Your big toe has been hurting lately, but you can't remember stubbing it. It hurts so bad and feels warm, so you make an appointment to see the doctor. Your doctor runs some tests and tells you that it is gout. When you ask your doctor what that is, your doctor explains that it is excess uric acid in your bloodstream that crystallizes in your joints. At this point, you are proabably wondering how you contracted it and if there is anything you can do about it.
Gout is a form of arthritis which occurs when your body cannot excrete enough uric acid through your kidneys, or your body produces more uric acid that it can't eliminate it fast enough. You cannot catch gout from someone nor can you give it to someone. Risk factors for getting gout include age, diet, sex (men tend to get it), obesity, and genetics.
If you have gout attacks, known as gout flare-ups, your doctor may prescribe several types of medications to treat gout. These include NSAIDS, medications that deal with gout flare-ups, medications that prevent gout flare-ups, and steroids if you have problems with the other medications. Your doctor may also recommend diet and lifestyle changes.
Part of what causes the build-up of uric acid in your bloodstream is the excess amount of purines in the foods you eat. Purines are a natural substance that your body converts into uric acid for excretion. Purines are found in red meat, seafood, and foods and drinks sweetened with fructose or fruit sugar. Diets that reduce or eliminate those foods will help reduce the purines and reduce the risk of another gout flare up.
Alcohol is high in purines which can bring on a gout attack. Beer is especially high in purines, but all alcoholic beverages are as well. Instead of drinking alcoholic beverages, drink plenty of water because dehydration can bring about flare ups. During social gatherings, be sure to avoid fruit drinks too, as those are high in purines.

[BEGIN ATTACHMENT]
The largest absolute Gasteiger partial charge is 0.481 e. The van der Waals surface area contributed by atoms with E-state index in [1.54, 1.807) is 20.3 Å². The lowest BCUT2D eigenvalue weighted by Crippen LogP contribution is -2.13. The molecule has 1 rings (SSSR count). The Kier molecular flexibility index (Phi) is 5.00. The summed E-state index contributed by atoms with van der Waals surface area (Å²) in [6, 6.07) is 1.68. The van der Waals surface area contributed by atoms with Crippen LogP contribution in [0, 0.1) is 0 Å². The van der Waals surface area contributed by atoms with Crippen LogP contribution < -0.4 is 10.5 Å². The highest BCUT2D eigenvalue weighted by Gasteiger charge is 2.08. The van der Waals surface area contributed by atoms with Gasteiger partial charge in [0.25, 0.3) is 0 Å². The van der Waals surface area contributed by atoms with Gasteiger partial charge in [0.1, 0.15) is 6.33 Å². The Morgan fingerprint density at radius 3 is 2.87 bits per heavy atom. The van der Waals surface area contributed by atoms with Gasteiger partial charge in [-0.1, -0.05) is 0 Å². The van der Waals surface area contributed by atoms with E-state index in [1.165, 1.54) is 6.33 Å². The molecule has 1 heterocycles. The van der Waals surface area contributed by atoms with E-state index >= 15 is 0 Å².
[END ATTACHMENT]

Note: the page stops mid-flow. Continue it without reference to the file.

It's important to exercise and maintain a healthy weight. Exercising can reduce your risk of flare-ups along with a sensible diet that excludes those foods that are high in purines and fats. You should exercise when you are feeling well and not when you are having a gout flare-up. Be sure to drink plenty of water because dehydration can contribute to these flare-ups.
If you're a coffee lover and have gout, you'll be pleased to know that studies have shown that coffee, bother caffeinated and decaffeinated, reduce uric acid in the bloodstream. The studies have not determined why this is happening, but it does appear that coffee is good at preventing flare-ups.
If you have a mild flare-up, you may be able to use ice to treat the area if it isn't too painful. Talk with your doctor about icing the areas to see if your doctor believes this is a good idea for your condition. Ice it for no more than 30 minutes at a time and be sure to wrap it in a towel to avoid possible damage to the skin. You can do this several times a day or per your doctor's orders.
When you are dealing with a flare up, it's best to rest it elevated and on a pillow or something soft. You probably won't feel like doing much with it anyway, but knowing that it is actually helpful to rest, it will make you less inclined to push through the pain.
One thing that can reduce the uric acid in your blood is losing weight if you are obese. Obesity produces more uric acid and that can contribute to gout. Exercising, eating right, and maintaining a healthy weight will help reduce your flare-ups. Talk to your doctor or medical professional on what diets they recommend to get the weight off.
Dehydration is a major factor in gout. If you do not drink a lot of water, the uric acid isn't flushed from your kidneys as quickly and it gives it a chance to build up as crystals in your joints. By ensuring that you stay hydrated, you will not only feel better, but you will also help your kidneys remove the uric acid from your bloodstream.
This site offers information designed for educational purposes only. You should not rely on any information on this site as a substitute for professional medical advice, diagnosis, treatment, or as a substitute for, professional counseling care, advice, diagnosis, or treatment. If you have any concerns or questions about your health, you should always consult with a physician or other healthcare professional.